"Deep Conditioning, Deeply Discounted"
Early on in my career as a person with hair, I stumbled across the option of the beauty college. Generally titled something like Darlene's School of Cosmetology, such places are, theoretically, win-win for both the cosmetological students and the shallow-pocketed patrons. For nine bucks, customers can get a hair cut from a country girl named Tawny, she who is honing not only her scissor, but also her interpersonal, skills:
Her: "So, snip, do you, like, do stuff?"
Chairbound Client: "Yes, I'm a lawyer. I specialize in family mediation and have recently started to do some pro bono work..."
Her: "My mom totally loves Bono, too! He's kind of a geezer and all, but so's she, so there's a match made in heaven. I totally have to say I only know how to count to seven in French cuz of him. Gawd, my mom played that 'uno, dos, tres, catorce' song, like, twelve times a day when I was in middle school."
At this point, Tawny turns to her fellow fledgling professional cosmetologist, Heidi, who is repeatedly testing the heat of a curling iron by pressing it against her index finger--and, yes, it does seem to be hot, each and every time she recoils--and asks,
"Remember that old 'uno tres' song from, like, five years ago? My mom would crank it, and I'd be out back of the trailer practicing round-off flip-flops, and I'd be all, 'Welcome to the 19th Century, Mom. Ever heard of My Chemical Romance? Like, get with the times, lady!'"
In response, Heidi puts down the curling iron and starts back-combing her own hair, eyeing her image in the mirror as she replies, "My mom's even dorkier than that. She likes this singer guy called Eric Clapton, and I'm so, 'Uh, yea, Mom, you go ahead and clap on and clap off your little Clapton there.'" With that zinger, Heidi picks up a bottle and begins spraying her volumized and baloonified follicles into an unmoving shell.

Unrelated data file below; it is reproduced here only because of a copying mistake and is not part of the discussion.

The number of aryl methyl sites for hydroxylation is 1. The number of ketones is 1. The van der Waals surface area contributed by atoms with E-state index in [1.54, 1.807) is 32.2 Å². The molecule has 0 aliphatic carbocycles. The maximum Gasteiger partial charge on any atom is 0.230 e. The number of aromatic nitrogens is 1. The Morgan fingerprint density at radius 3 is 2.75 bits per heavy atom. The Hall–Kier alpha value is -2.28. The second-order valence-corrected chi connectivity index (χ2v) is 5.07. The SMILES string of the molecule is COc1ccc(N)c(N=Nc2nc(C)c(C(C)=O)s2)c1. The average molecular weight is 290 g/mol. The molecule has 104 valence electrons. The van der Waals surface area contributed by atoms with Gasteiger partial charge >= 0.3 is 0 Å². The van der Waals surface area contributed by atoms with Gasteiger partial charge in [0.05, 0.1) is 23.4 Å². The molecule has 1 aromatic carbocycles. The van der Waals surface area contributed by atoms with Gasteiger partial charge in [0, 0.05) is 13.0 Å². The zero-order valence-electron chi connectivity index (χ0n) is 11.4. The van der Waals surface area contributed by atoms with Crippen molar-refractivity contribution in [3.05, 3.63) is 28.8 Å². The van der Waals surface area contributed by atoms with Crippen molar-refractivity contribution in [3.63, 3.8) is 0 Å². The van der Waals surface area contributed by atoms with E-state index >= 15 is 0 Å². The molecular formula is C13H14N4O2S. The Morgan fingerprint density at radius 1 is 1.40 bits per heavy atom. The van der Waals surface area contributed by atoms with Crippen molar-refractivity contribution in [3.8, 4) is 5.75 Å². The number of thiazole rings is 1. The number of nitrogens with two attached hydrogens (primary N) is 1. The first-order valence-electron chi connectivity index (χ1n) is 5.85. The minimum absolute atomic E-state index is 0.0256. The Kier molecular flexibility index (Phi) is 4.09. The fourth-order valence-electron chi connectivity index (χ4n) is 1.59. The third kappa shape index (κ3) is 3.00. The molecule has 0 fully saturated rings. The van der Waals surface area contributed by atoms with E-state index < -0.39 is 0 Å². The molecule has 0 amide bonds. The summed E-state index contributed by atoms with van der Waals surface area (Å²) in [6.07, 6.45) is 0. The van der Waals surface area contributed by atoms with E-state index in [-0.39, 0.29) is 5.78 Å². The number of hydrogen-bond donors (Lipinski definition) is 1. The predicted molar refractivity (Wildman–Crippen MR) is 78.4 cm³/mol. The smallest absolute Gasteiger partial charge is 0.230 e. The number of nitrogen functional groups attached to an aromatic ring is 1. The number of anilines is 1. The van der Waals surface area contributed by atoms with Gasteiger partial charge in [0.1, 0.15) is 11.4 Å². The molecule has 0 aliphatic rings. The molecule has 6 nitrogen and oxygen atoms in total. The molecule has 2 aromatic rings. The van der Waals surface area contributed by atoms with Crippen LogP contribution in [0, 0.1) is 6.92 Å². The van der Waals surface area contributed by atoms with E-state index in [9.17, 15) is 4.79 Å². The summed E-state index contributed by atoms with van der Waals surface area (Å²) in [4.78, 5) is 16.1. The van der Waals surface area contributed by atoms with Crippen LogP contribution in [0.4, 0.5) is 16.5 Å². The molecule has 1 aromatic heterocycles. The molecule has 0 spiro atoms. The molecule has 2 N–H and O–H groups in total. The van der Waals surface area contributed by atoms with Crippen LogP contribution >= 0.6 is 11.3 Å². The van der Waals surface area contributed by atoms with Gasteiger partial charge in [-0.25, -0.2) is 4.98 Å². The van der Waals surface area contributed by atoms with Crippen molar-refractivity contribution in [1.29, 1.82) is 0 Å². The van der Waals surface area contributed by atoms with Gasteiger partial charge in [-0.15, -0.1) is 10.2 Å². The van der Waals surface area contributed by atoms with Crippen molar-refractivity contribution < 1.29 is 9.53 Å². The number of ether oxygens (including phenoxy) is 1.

During this exchange, Chairbound Client has watched, first, with fascination, tutting inwardly, "My, my doesn't life present a rich pageant?" After a moment, however, CC's gaze shifts downward to the REDBOOK magazine that was plopped into her lap upon arrival, during the intial "So, what did you want today?" consultation. Finding an article about how to make a five-bean salad that can win over even the toughest mother-in-law, CC realizes that feigning interest in the recipe is easier than pretending to be part of Tawny's conversation posse.
Just as CC gets to the part of the article where the forbidding mother-in-law compliments the long-suffering daughter-in-law for her beany efforts, Tawny refocuses and pipes up again, her professionalism re-emerging,
"So that's cool you like Bono. Is there other stuff you, eh, you know, do in a, like, day?"
For the Chairbound Client, the best strategy at this point is not to engage, not to reveal. Rather, keeping the flow of words focused on Tawny will lubricate the proceedings.
"Oh, sure. But mostly I wonder about how you decided on this career for yourself. Tell me about it."
A snip and a snap and a brush and a "I just always liked to play with hair" later, the thing is done. CC is released from cape and chair, able at last to pay the nine dollars and head home to wash out the masses of "product" applied to her head, stuff that, instead of adding control and shine, have just made the whole business seem lank and greasy.
But, hell, it was only nine dollars.
For me, this was the typical I'm Caught in a Hell of My Own Cheapness beauty college experience. But then, when I lived in Minneapolis for a bit, I discovered the Aveda Instititute. Yes, it was still a beauty college; however, it aspired to a kind of grandeur, to turning out more than hair cutters, to graduating salon therapists, to teaching the art of image crafting.